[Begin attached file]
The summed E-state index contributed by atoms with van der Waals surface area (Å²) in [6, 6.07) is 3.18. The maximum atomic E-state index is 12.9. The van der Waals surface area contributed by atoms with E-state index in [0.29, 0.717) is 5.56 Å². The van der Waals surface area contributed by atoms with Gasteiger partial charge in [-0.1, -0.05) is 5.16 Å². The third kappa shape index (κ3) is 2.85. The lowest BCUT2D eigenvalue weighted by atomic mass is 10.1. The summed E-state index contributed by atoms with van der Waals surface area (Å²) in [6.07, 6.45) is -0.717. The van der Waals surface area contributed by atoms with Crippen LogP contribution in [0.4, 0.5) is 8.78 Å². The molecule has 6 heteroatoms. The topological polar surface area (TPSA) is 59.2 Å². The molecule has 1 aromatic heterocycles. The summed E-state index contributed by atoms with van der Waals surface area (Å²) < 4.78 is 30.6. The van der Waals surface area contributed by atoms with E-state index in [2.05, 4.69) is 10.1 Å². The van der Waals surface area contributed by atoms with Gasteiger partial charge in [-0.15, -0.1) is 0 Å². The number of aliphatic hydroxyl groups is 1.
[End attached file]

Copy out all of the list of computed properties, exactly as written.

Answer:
The summed E-state index contributed by atoms with van der Waals surface area (Å²) in [6, 6.07) is 3.18. The maximum atomic E-state index is 12.9. The van der Waals surface area contributed by atoms with E-state index in [0.29, 0.717) is 5.56 Å². The van der Waals surface area contributed by atoms with Gasteiger partial charge in [-0.1, -0.05) is 5.16 Å². The third kappa shape index (κ3) is 2.85. The lowest BCUT2D eigenvalue weighted by atomic mass is 10.1. The summed E-state index contributed by atoms with van der Waals surface area (Å²) in [6.07, 6.45) is -0.717. The van der Waals surface area contributed by atoms with Crippen LogP contribution in [0.4, 0.5) is 8.78 Å². The molecule has 6 heteroatoms. The topological polar surface area (TPSA) is 59.2 Å². The molecule has 1 aromatic heterocycles. The summed E-state index contributed by atoms with van der Waals surface area (Å²) < 4.78 is 30.6. The van der Waals surface area contributed by atoms with E-state index in [2.05, 4.69) is 10.1 Å². The van der Waals surface area contributed by atoms with Gasteiger partial charge in [-0.15, -0.1) is 0 Å². The number of aliphatic hydroxyl groups is 1.